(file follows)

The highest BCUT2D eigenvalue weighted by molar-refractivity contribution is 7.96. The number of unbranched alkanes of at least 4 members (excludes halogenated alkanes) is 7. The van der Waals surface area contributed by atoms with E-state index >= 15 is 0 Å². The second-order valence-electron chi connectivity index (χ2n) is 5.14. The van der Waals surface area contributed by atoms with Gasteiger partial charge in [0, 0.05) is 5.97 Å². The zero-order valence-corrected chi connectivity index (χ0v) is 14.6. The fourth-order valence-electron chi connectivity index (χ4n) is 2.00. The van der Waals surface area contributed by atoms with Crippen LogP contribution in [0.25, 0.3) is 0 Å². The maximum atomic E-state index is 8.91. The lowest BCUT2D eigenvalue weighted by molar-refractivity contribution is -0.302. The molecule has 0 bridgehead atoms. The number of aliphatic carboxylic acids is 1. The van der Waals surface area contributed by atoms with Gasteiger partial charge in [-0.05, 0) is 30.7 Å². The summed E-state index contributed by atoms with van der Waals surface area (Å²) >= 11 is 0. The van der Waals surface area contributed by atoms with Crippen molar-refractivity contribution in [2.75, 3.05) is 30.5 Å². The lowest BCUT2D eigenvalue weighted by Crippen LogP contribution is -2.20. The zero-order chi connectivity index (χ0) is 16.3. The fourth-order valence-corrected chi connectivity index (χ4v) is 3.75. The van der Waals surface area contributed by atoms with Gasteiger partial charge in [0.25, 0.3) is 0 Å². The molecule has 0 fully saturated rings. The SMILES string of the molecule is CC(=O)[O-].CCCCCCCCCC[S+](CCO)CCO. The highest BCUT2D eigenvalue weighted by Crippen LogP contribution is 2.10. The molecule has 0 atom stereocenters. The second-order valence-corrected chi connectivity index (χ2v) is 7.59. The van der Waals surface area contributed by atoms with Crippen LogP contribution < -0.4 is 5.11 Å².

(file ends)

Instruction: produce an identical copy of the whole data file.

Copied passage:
The highest BCUT2D eigenvalue weighted by molar-refractivity contribution is 7.96. The number of unbranched alkanes of at least 4 members (excludes halogenated alkanes) is 7. The van der Waals surface area contributed by atoms with E-state index >= 15 is 0 Å². The second-order valence-electron chi connectivity index (χ2n) is 5.14. The van der Waals surface area contributed by atoms with Gasteiger partial charge in [0, 0.05) is 5.97 Å². The zero-order valence-corrected chi connectivity index (χ0v) is 14.6. The fourth-order valence-electron chi connectivity index (χ4n) is 2.00. The van der Waals surface area contributed by atoms with Crippen LogP contribution in [0.25, 0.3) is 0 Å². The maximum atomic E-state index is 8.91. The lowest BCUT2D eigenvalue weighted by molar-refractivity contribution is -0.302. The molecule has 0 bridgehead atoms. The number of aliphatic carboxylic acids is 1. The van der Waals surface area contributed by atoms with Gasteiger partial charge in [-0.05, 0) is 30.7 Å². The summed E-state index contributed by atoms with van der Waals surface area (Å²) >= 11 is 0. The van der Waals surface area contributed by atoms with Crippen molar-refractivity contribution in [2.75, 3.05) is 30.5 Å². The lowest BCUT2D eigenvalue weighted by Crippen LogP contribution is -2.20. The zero-order chi connectivity index (χ0) is 16.3. The fourth-order valence-corrected chi connectivity index (χ4v) is 3.75. The van der Waals surface area contributed by atoms with Gasteiger partial charge in [0.25, 0.3) is 0 Å². The molecule has 0 fully saturated rings. The SMILES string of the molecule is CC(=O)[O-].CCCCCCCCCC[S+](CCO)CCO. The highest BCUT2D eigenvalue weighted by Crippen LogP contribution is 2.10. The molecule has 0 atom stereocenters. The second-order valence-corrected chi connectivity index (χ2v) is 7.59. The van der Waals surface area contributed by atoms with Crippen LogP contribution < -0.4 is 5.11 Å².